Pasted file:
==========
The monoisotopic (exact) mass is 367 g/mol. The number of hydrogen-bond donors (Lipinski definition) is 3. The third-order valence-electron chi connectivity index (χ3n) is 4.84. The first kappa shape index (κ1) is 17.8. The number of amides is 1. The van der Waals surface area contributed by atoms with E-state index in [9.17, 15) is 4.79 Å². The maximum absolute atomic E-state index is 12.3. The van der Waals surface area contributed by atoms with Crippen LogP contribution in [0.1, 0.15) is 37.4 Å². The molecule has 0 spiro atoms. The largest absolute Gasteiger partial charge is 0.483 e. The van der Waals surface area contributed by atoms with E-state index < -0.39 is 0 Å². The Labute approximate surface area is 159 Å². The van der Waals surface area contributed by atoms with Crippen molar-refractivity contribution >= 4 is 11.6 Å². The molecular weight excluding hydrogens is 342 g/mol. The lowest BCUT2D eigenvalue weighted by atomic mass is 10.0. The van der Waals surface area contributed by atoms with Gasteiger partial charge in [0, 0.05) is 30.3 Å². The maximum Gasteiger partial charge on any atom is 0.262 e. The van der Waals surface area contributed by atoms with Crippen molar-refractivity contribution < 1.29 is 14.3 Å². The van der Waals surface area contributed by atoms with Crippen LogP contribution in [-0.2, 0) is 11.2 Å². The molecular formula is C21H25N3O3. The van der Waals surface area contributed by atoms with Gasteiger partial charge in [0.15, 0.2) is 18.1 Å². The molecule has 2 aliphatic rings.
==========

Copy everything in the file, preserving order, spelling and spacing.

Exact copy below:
The monoisotopic (exact) mass is 367 g/mol. The number of hydrogen-bond donors (Lipinski definition) is 3. The third-order valence-electron chi connectivity index (χ3n) is 4.84. The first kappa shape index (κ1) is 17.8. The number of amides is 1. The van der Waals surface area contributed by atoms with E-state index in [9.17, 15) is 4.79 Å². The maximum absolute atomic E-state index is 12.3. The van der Waals surface area contributed by atoms with Crippen LogP contribution in [0.1, 0.15) is 37.4 Å². The molecule has 0 spiro atoms. The largest absolute Gasteiger partial charge is 0.483 e. The van der Waals surface area contributed by atoms with E-state index < -0.39 is 0 Å². The Labute approximate surface area is 159 Å². The van der Waals surface area contributed by atoms with Crippen molar-refractivity contribution >= 4 is 11.6 Å². The molecular weight excluding hydrogens is 342 g/mol. The lowest BCUT2D eigenvalue weighted by atomic mass is 10.0. The van der Waals surface area contributed by atoms with Gasteiger partial charge in [0, 0.05) is 30.3 Å². The maximum Gasteiger partial charge on any atom is 0.262 e. The van der Waals surface area contributed by atoms with Crippen molar-refractivity contribution < 1.29 is 14.3 Å². The van der Waals surface area contributed by atoms with Crippen LogP contribution in [-0.2, 0) is 11.2 Å². The molecular formula is C21H25N3O3. The van der Waals surface area contributed by atoms with Gasteiger partial charge in [0.15, 0.2) is 18.1 Å². The molecule has 2 aliphatic rings.